Tuesday, May 10, 2016

The In-Betweens

There are moments when I think my students are too old for their age -- that they know too much about drugs and sex and the hatred of this world. Those are the moments I feel hopeless and empty. The moments when I wonder where I misplaced my idealism.

And then, I put on a Disney movie after an ass-whip day of standardized testing. And my most challenging students pull their desks close and stare wide-eyed at the screen, mesmerized by the colors and music and story. They boo the villains and take up for the victims. They talk to no one but themselves about what they'd do if they were that character. Sometimes they cry or get very quiet during the sad parts. Sometimes they sing and dance through the happy moments. And a few have even shadow-boxed the fight scenes right alongside the hero.

But my favorite moments of all time are when they smile at all the parts meant for kids but laugh at all of the jokes meant for grown-ups. That's when I remember that I am blessed with these babies at The In-Betweens. We exist at the intersection of Being a Kid and Growing Up, where some days you just want to be big and tall while on others you still want to curl up and be small. Where innocence isn't entirely eclipsed by cynicism.

And where sometimes you still get a movie and orange slices at the end of a long day of work.

Monday, May 2, 2016

I Am a Teacher

Every year about this time, my students create an "I Am" poem. It's a skeleton poem with a defined structure, so everyone's looks basically the same in the beginning. In the end, however, each student typically finds a way to take control of something that seems so basic, and they make it sing only their song somehow. I keep several each year to remember special kids, unique voices, and efforts I did not expect. It's one of my favorite activities.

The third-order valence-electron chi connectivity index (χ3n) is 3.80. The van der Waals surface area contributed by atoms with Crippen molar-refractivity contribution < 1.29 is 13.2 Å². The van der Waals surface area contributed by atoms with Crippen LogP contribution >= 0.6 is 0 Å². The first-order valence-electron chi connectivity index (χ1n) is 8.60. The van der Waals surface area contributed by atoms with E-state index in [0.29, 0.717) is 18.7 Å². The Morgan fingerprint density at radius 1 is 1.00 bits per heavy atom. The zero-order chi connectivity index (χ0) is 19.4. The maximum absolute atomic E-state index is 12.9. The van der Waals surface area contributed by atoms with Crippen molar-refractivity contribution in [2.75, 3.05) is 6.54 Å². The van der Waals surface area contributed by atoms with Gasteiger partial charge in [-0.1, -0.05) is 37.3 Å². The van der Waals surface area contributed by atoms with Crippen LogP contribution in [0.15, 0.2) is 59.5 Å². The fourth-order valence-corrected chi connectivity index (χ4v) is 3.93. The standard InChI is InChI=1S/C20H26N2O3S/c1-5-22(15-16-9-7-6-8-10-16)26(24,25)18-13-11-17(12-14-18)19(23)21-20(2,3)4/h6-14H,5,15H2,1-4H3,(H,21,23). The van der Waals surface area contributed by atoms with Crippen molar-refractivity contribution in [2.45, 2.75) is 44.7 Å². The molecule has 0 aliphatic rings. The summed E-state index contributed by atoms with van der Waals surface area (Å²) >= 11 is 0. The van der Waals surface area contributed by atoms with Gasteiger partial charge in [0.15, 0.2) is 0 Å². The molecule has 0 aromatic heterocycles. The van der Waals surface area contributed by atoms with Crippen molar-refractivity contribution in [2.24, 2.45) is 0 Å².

Also, it keeps them from asking me one million questions and whining about no end-of-year parties for at least 25 or 30 minutes. I'm not saying this is the main reason I do it, but it sure doesn't hurt.

Today happens to mark the first day of Teacher Appreciation Week. Therefore, I have chosen to create a bookend "I Am" poem to celebrate. If you know a teacher somewhere, give them a hug this week. They probably need it.

Or buy them a drink at Happy Hour. They probably need that even more.


I am a teacher who'll never stop trying.
I wonder what the day shall bring.
I hear the wheels beginning to turn.
I see wonder in their eyes.
I want them all to know their true worth. 
I am a teacher who'll never stop trying. 

I pretend that nothing will go wrong.
I feel their energy streaming down the hall.
I touch their imaginations, their hearts, their spirits. 
I worry I'm just not enough.
I cry when I cannot help them.
I am a teacher who'll never stop trying. 

I understand that they'll soon be gone. 
I say I will always remember, and 
I dream that I actually will.
I try to be enough for everyone.
I hope they know that I care.
I am a teacher who'll never stop trying.


I am a teacher, and it's finally May.
I wonder if my deodorant is working,
I hear their chaos and flash.
I see stacks of ungraded papers.
I want to throw them all in the trash.
I am a teacher, and it's finally May.

I pretend to listen to announcements, but
I feel it's a waste of my time.
I touch my last nerve for its toughness, and 
I worry it's the end of the line.
I cried when the copy machine jammed, for 
I haven't got much of a plan.
I am a teacher, and it's finally May.

I understand that they all will be gone soon.
I say I won't miss them a bit.
I dream of bashing alarm clocks, 
Smashing them all straight to shit.
I try to remember all of the good things 
That each student has brought my way.
I hope they know that I really do love them, but
I am a teacher, and it's finally May.

For all my teacher friends, if I had any money whatsoever, the first round would totally be on me.
Thanks for running this race with me.